The Magical Mystery Tour

The Beatles Magical Mystery Tour Songs

By the time The Beatles released their 1967 album “Magical Mystery Tour“, they were long established as the biggest band in the world. It arrived in UK stores as a double EP and as an album in America and, of course, was also used as the title for the group’s third film.

The double EP release only contained six songs, meaning fans in the UK were not able to buy the full eleven track LP until it arrived in that format in 1976. That meant some of the band’s most iconic songs were not available on the Magical Mystery Tour album, including “Strawberry Fields” Forever and “All You Need Is Love”.

Similar to the release of their previous two films, Magical Mystery Tour was well received by the fans, and the album also went on to collect a Grammy nomination in America. Unlike their first two films it was made for TV rather than cinema, and was shown on Boxing Day in 1967 in black and white.

Paul McCartney is credited with coming up with the idea for the film, taking inspiration from the cross-country bus odyssey taken by novelist Ken Kesey’s Merry Pranksters across America. He felt it tied in with the mystery tours sometimes taken by working class children in England, who would be taken on chaperoned bus journeys to an unknown part of the countryside.

However, due to a number of bad critical reviews, American networks decided not to show the film. According to Peter Brown, assistant to The Beatles, everyone except McCartney agreed the film was terrible after watching it at a private screening. However, McCartney insisted it would be well received and insisted the film was released.

Magical Mystery Tour

This was written a short while after McCartney came up with the idea for the film and used as the title track. The band had only finished recording Sgt. Pepper’s Lonely Hearts Club Band four days previously. It remains a popular song for many fans and can still be heard on The Bootleg Beatles tour today, sang by the cover band.

Your Mother Should Know

McCartney also wrote this song, with some similarities to the more popular “When I’m 64” featured on Sgt. Pepper. He took inspiration from a popular British film called A Taste of Honey released in 1961.

I Am the Walrus

A well-loved song by most fans of the group, this John Lennon-led song is mysterious with its lyrics but just as catchy as anything else The Beatles have made. Because it was released on the EP and as the B-side to the number one hit, “Hello, Goodbye” it managed to be at both number one and two in the charts at the same time. The song also has a lyric that refers back to one of their previous favourites, “Lucy in the Sky”.

The Fool on the Hill

The part of the film where this song appears was shot separately from the main sections – and the rest of the band were totally unaware of it. Paul went to France to shoot it before adding it later on. However, because no clapperboard was used during shooting, squeezing it into the film proved to be very difficult. As the years rolled by it went on to become one of McCartney’s most re-recorded ballads.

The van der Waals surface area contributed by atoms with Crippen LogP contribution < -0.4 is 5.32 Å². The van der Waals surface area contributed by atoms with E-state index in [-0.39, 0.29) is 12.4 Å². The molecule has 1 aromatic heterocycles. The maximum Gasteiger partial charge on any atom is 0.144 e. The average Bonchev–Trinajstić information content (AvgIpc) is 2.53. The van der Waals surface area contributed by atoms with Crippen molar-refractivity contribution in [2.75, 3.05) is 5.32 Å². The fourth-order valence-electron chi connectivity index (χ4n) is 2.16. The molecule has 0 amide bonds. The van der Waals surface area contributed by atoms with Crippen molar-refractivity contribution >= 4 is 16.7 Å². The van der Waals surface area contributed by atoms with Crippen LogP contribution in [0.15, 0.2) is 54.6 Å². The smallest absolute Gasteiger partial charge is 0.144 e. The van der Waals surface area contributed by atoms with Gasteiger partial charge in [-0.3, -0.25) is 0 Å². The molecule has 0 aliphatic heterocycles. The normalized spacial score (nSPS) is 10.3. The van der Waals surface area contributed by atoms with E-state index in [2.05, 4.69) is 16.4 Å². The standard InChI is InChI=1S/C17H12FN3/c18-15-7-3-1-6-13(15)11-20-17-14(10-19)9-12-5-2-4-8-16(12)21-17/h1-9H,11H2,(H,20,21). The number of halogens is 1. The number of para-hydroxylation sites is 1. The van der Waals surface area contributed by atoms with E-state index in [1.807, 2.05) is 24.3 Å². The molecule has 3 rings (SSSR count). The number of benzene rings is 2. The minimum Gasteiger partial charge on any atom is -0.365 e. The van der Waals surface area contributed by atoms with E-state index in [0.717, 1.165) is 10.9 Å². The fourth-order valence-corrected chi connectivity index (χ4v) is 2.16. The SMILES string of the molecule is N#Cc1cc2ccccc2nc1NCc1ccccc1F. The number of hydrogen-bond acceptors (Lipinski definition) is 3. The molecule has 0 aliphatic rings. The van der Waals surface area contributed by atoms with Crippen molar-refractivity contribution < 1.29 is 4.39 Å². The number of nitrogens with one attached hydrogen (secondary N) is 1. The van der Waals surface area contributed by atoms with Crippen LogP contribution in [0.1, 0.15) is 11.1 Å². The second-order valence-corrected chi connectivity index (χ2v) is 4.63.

“Flying“ is a short two-minute instrumental track that, like so much of their music, has also been covered by numerous bands, although most of them are quite obscure.

Blue Jay Way

Penned by George Harrison, it takes its name from a street in Los Angeles where he stayed for a short while. It is probably the most experimental track on the album, with much of the recording given a flange effect. Harrison composed the song during the period where he was under the tutelage of the legendary Indian classical musician Ravi Shankar.

The songs above featured on the double EP released in the UK. The US release came with an additional 5 tracks, which included:

Strawberry Fields Forever

Also released as a double A-side with “Penny Lane” in 1967, “Strawberry Fields Forever” remains one of the most famous psychedelic-inspired songs of the era, taking inspiration from a rundown Salvation Army children’s home close to where John lived as a child.

Penny Lane

As mentioned above, this was already a single release as well as being included on the US release. “Penny Lane” was the road where Paul would have to change buses on his way to John’s house when they were younger, and the lyrics maybe focus on the sights and sounds of people and places in the area.

Baby, You’re a Rich Man

When “All You Need Is Love” was released, this song was used as the B-side. It came together as a result of “two separate pieces … forced into one song” according to Lennon when he was interviewed in 1980.

All You Need Is Love

An iconic song that almost everyone knows, whether you are a Beatles fan or not. As obvious as the message may be, it couldn’t be more true and it still sounds as fresh today as it did 50 years ago.

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